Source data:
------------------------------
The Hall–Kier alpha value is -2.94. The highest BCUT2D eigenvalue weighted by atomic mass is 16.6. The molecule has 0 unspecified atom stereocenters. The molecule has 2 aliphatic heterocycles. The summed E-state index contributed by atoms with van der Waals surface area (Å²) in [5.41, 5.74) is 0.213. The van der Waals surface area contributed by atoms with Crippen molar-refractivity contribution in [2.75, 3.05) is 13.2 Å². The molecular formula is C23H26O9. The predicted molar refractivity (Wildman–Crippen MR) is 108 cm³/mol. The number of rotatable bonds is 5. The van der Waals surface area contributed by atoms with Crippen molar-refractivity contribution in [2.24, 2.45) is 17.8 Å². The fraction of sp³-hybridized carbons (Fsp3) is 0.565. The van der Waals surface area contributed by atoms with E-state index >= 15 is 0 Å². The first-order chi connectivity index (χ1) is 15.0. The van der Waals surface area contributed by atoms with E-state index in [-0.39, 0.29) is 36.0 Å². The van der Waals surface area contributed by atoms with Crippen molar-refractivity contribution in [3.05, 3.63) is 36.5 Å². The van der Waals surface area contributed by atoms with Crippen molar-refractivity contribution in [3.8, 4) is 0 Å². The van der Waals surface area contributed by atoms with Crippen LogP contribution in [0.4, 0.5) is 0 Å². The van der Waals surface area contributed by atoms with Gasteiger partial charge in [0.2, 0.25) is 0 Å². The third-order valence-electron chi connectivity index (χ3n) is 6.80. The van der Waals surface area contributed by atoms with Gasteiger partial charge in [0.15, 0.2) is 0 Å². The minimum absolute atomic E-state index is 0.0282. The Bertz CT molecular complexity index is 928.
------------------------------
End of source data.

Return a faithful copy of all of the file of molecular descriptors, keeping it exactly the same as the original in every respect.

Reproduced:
The Hall–Kier alpha value is -2.94. The highest BCUT2D eigenvalue weighted by atomic mass is 16.6. The molecule has 0 unspecified atom stereocenters. The molecule has 2 aliphatic heterocycles. The summed E-state index contributed by atoms with van der Waals surface area (Å²) in [5.41, 5.74) is 0.213. The van der Waals surface area contributed by atoms with Crippen molar-refractivity contribution in [2.75, 3.05) is 13.2 Å². The molecular formula is C23H26O9. The predicted molar refractivity (Wildman–Crippen MR) is 108 cm³/mol. The number of rotatable bonds is 5. The van der Waals surface area contributed by atoms with Crippen molar-refractivity contribution in [2.24, 2.45) is 17.8 Å². The fraction of sp³-hybridized carbons (Fsp3) is 0.565. The van der Waals surface area contributed by atoms with E-state index >= 15 is 0 Å². The first-order chi connectivity index (χ1) is 15.0. The van der Waals surface area contributed by atoms with E-state index in [-0.39, 0.29) is 36.0 Å². The van der Waals surface area contributed by atoms with Crippen molar-refractivity contribution in [3.05, 3.63) is 36.5 Å². The van der Waals surface area contributed by atoms with Crippen molar-refractivity contribution in [3.8, 4) is 0 Å². The van der Waals surface area contributed by atoms with Crippen LogP contribution in [0.4, 0.5) is 0 Å². The van der Waals surface area contributed by atoms with Gasteiger partial charge in [0.2, 0.25) is 0 Å². The third-order valence-electron chi connectivity index (χ3n) is 6.80. The van der Waals surface area contributed by atoms with Gasteiger partial charge in [0.15, 0.2) is 0 Å². The minimum absolute atomic E-state index is 0.0282. The Bertz CT molecular complexity index is 928.